Surrounded by the urban jungle, I longed for the sight of an azure lake. Luckily, I found great company in a bunch of birding enthusiasts, many of whom were IT folks with expensive cameras. I was content with my Canon SX 60 HS camera. What I saw through the camera of my eye, and later my viewfinder was a lake that seemed like a midsummer day’s dream. The blue expanse was dotted with vibrant winged visitors.
Gangs of Painted Storks and Pelicans were hanging out, occasionally exploring the fish buffet. I suddenly heard an echoing bird call that reminded me of the Doppler Effect. Then a streak of blue flew out of nowhere. It was a Blue-throated Kingfisher. His friend, the Pied Kingfisher was hovering around like a rescue helicopter, but I think he was trying to attack the fishes. Then I was distracted by a miniature of Jesus the Redeemer. To my surprise, it was a Black Cormorant.
I was distracted by a streak of pink from the eastern side of the lake. The candy streak suddenly sprouted beaks and legs and settled on the southern bund. It was the sight I was waiting for! A blushing flock of flamingos with the grace of ballet dancers performing to the Swan Lake Symphony.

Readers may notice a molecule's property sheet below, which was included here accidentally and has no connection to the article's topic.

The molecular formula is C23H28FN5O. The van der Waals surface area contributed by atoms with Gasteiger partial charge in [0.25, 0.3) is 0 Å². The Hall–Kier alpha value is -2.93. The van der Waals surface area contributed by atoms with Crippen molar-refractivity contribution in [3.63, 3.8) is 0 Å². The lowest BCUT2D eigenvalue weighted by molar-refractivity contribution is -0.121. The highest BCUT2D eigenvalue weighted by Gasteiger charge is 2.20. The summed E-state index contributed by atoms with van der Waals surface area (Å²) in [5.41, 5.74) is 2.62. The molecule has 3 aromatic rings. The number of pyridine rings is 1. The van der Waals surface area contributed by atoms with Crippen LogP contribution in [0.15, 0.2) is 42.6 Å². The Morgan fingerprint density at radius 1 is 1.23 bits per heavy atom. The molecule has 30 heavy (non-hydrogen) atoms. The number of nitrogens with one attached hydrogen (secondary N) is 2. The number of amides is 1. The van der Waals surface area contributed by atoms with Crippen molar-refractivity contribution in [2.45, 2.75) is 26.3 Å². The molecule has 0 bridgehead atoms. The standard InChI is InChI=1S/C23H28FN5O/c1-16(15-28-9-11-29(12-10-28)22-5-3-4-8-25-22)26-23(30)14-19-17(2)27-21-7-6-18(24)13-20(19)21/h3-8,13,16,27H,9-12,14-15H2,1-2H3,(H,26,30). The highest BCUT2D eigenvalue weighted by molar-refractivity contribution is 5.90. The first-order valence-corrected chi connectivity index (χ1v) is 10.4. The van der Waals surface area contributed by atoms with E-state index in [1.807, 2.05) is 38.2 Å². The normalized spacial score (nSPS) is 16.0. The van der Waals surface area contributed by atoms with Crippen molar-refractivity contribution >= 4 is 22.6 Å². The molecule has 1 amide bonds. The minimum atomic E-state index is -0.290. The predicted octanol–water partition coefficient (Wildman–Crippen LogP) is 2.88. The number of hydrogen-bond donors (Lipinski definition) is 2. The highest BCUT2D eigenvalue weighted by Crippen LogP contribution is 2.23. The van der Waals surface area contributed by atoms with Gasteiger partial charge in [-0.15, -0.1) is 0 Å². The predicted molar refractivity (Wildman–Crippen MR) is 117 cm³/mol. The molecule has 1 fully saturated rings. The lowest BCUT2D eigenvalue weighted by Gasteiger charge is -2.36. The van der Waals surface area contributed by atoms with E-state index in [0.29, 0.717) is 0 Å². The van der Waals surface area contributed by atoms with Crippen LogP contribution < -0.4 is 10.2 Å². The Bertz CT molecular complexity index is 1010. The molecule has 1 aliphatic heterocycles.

There were a number of juveniles being trained by the adults in catching fish. Flamingoes are born gray and don’t turn pink till they’re 2 years old. They have the unique habit of burying their bills and sometimes their entire heads in water to catch fish. They use their bills to expertly filter mud and water from their meal and then expel the liquid. Flamingoes are good waders and favor estuaries, saline water bodies, and alkaline lakes.
In two hours, we managed to capture 30 species of birds, but the slender-legged flamingoes were the showstoppers of the day. You can enjoy a date with these winged supermodels or butterflies on nature trails and expeditions with me. Do write to me at firstname.lastname@example.org
Photos by Siluvai Amalan | Content by Siluvai Amalan & Niranjani Ravi